There are lessons in the tragedy in Christchurch from which we must all learn. We must not close our eyes. But if we do close our eyes then we must all be given the benefit of the doubt and assume that we are not asleep but merely in a state of deep contemplation.

I was in this very state at an emergency conference of the Organisation of Islamic Co-operation in Turkey recently. Very serious matters were being discussed, very, very profound issues, and I contemplated them very, very, very deeply.

It's actually a mark of respect to sit in meetings and fall into a reverie of deep contemplation. It's something I do routinely, like when Prime Minister Jacinda Ardern and a contingent of Ministers and MPs met Muslim community leaders following the mosque terror attacks in Christchurch. A few weeks earlier, I was at it again, during a Security and Intelligence select committee hearing, also attended by Ardern.


But it's not just in public. I do it in private, too, sitting at my desk with a stack of important papers. Some politicians prefer to read documents but I prefer to contemplate them, deeply, very, very deeply, for hours on end.

Wisdom comes with age. So does a state of deep contemplation and at 73 I find I can slip into it at any given moment, and may I just say, furthermore, ZZZZZZZ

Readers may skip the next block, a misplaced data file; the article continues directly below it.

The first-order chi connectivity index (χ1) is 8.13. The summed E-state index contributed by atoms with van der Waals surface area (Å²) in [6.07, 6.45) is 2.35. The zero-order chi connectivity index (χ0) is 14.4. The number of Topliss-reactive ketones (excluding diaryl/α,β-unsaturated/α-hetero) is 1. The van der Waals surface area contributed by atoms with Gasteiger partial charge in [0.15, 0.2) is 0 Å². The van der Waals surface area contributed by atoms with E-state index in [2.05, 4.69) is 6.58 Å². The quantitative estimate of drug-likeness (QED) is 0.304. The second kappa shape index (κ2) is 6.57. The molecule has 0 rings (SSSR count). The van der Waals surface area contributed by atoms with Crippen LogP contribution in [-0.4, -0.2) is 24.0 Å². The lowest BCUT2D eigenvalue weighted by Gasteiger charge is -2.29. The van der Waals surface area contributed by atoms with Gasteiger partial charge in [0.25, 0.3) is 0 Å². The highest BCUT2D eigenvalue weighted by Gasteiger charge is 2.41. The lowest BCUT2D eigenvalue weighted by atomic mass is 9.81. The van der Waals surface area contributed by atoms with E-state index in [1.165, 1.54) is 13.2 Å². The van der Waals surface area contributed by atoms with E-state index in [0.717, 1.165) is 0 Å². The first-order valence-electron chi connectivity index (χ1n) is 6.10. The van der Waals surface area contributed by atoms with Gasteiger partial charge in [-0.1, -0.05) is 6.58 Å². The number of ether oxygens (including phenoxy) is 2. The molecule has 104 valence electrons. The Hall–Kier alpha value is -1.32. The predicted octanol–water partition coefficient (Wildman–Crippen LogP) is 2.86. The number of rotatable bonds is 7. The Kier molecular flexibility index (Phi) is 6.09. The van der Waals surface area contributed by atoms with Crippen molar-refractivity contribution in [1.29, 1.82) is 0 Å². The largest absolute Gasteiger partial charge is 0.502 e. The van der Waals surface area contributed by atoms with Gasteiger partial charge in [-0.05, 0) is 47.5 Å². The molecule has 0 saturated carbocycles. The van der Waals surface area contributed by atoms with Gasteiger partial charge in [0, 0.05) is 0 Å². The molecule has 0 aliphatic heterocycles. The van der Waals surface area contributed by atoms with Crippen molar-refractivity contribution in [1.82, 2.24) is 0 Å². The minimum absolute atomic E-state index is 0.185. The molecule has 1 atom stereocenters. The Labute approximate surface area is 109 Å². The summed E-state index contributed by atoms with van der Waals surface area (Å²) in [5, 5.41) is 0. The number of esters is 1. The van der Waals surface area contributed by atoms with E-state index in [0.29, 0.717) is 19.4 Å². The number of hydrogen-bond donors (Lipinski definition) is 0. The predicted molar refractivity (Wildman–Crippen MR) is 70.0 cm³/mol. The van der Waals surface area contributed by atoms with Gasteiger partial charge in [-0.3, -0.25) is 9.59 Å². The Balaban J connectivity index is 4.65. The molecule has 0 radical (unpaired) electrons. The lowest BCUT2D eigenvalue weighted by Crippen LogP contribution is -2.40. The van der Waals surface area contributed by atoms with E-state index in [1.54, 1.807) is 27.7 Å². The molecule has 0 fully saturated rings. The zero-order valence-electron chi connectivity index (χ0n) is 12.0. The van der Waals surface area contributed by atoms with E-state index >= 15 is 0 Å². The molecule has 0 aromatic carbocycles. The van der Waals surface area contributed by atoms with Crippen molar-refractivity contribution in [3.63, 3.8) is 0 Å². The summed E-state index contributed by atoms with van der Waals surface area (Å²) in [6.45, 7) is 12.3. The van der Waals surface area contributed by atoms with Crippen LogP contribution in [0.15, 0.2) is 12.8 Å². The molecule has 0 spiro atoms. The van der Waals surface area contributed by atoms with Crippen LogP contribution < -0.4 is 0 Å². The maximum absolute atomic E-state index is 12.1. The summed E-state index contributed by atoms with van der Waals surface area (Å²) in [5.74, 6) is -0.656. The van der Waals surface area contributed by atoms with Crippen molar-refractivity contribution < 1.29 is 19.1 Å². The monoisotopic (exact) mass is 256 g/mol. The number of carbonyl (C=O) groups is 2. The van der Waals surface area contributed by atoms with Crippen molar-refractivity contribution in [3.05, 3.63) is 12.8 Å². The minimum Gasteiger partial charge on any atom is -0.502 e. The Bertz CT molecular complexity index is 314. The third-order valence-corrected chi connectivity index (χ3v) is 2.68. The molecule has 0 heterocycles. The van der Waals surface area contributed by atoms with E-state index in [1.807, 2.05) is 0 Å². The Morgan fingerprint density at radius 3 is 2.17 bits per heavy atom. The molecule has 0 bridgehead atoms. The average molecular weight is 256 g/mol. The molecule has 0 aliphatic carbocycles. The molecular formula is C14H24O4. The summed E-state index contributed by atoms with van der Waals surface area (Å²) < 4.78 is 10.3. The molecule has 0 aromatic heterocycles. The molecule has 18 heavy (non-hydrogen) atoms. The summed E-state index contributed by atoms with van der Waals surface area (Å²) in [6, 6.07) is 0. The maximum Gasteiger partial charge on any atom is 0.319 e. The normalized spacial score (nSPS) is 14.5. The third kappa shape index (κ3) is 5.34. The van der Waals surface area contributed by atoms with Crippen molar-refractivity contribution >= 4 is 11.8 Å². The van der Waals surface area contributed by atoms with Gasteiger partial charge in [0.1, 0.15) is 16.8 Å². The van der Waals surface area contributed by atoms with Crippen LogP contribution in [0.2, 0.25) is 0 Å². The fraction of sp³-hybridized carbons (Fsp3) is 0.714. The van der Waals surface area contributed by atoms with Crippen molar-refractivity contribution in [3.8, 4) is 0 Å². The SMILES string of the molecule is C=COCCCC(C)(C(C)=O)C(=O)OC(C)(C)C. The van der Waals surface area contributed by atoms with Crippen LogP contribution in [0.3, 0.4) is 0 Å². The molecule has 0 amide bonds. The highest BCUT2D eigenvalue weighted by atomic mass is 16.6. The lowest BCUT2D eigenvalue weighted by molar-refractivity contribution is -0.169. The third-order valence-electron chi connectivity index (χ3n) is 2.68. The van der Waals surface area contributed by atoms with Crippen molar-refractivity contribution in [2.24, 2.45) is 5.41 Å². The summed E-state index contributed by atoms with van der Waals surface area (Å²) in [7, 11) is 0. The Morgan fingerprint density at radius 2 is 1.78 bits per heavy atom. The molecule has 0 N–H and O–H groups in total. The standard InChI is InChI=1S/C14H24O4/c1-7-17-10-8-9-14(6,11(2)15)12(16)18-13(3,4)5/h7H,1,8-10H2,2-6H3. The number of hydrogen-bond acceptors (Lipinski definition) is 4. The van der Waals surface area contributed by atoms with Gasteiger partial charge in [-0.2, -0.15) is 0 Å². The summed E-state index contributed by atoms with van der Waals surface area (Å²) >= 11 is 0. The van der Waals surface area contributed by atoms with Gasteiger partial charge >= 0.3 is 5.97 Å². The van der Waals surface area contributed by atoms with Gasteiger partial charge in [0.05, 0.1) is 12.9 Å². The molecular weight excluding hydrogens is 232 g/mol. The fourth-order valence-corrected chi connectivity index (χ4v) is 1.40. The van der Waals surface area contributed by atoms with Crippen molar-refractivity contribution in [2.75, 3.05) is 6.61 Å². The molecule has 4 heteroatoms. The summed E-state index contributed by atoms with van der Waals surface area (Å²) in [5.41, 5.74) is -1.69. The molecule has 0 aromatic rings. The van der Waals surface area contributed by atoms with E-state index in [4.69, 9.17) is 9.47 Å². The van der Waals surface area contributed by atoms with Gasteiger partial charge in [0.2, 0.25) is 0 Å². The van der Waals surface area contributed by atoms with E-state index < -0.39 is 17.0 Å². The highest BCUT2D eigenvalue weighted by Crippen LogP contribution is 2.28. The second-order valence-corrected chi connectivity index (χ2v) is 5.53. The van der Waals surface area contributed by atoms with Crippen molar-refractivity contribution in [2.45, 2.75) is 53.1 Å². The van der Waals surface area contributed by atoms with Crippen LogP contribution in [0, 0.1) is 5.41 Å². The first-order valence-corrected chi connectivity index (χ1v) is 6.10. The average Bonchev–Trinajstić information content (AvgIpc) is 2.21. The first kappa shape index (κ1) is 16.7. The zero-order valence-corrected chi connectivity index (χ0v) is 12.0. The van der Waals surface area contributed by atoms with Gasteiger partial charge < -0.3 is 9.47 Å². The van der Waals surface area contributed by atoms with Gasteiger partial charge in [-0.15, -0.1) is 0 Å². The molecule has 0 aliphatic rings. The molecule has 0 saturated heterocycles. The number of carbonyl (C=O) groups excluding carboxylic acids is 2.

The events that took place in Christchurch are horrific. I extend my deepest condolences to the victims and their families. But the important thing right now is for someone to stand up on behalf of white people.

Those who rightly point out that it's wrong to say all Muslims are somehow complicit in Islamic terrorism seem comfortable blaming all white people for one terrorist.

We should treat people as we find them, especially white people. We should treat every individual as someone with inherent value and inalienable rights, especially white individuals.

Trending right now: #notallwhitepeople


I'm not saying the national security surveillance programme known as Project Speargun could have prevented the terrorist attack, or made the slightest bit of difference, but on the other hand I certainly don't think you can say it absolutely wouldn't have. You just never know, do you? I mean, hey, at the end of the day, who can tell, right? Who can make that kind of judgment call?

And so what we're left with is the absolute certainty that we should give the SIS immediate powers to ramp up its surveillance programme.


Our risk profile has changed from low to high. We should be looking at giving the likes of Project Speargun the ability to keep New Zealanders safe.

At the very least it might take someone like Nicky Hager off the streets and that's never a bad thing as far as the National Party are concerned.


My job is to make people feel safe. The idea that people currently do not, I find very distressing. And it's my job to bring that sense of security back.

As for my job as leader of the Labour-New Zealand First-Green Party coalition, and having to deal with teacher strikes, the Kiwibuild failures, the Shane Jones fiasco, the capital gains tax miscalculations, and Winston forever nodding off into a deep contemplation, I'm in no bloody hurry to get back to that.